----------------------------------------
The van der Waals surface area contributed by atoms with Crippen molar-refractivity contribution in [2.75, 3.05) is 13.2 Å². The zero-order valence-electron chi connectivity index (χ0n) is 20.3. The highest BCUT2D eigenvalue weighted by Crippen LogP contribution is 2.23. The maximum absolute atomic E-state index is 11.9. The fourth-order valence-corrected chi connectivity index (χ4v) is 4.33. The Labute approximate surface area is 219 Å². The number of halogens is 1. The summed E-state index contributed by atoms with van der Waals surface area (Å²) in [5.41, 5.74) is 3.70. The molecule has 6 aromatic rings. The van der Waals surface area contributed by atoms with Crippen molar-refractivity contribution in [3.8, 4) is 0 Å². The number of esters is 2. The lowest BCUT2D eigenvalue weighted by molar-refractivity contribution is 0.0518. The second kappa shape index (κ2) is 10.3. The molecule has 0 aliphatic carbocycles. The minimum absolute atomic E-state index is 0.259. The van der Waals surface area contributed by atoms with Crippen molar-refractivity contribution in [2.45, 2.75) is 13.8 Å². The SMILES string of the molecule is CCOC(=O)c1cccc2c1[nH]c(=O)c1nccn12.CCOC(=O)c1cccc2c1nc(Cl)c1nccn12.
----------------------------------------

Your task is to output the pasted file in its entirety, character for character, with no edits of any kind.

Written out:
The van der Waals surface area contributed by atoms with Crippen molar-refractivity contribution in [2.75, 3.05) is 13.2 Å². The zero-order valence-electron chi connectivity index (χ0n) is 20.3. The highest BCUT2D eigenvalue weighted by Crippen LogP contribution is 2.23. The maximum absolute atomic E-state index is 11.9. The fourth-order valence-corrected chi connectivity index (χ4v) is 4.33. The Labute approximate surface area is 219 Å². The number of halogens is 1. The summed E-state index contributed by atoms with van der Waals surface area (Å²) in [5.41, 5.74) is 3.70. The molecule has 6 aromatic rings. The van der Waals surface area contributed by atoms with Crippen molar-refractivity contribution in [3.8, 4) is 0 Å². The number of esters is 2. The lowest BCUT2D eigenvalue weighted by molar-refractivity contribution is 0.0518. The second kappa shape index (κ2) is 10.3. The molecule has 0 aliphatic carbocycles. The minimum absolute atomic E-state index is 0.259. The van der Waals surface area contributed by atoms with Crippen molar-refractivity contribution in [2.45, 2.75) is 13.8 Å². The SMILES string of the molecule is CCOC(=O)c1cccc2c1[nH]c(=O)c1nccn12.CCOC(=O)c1cccc2c1nc(Cl)c1nccn12.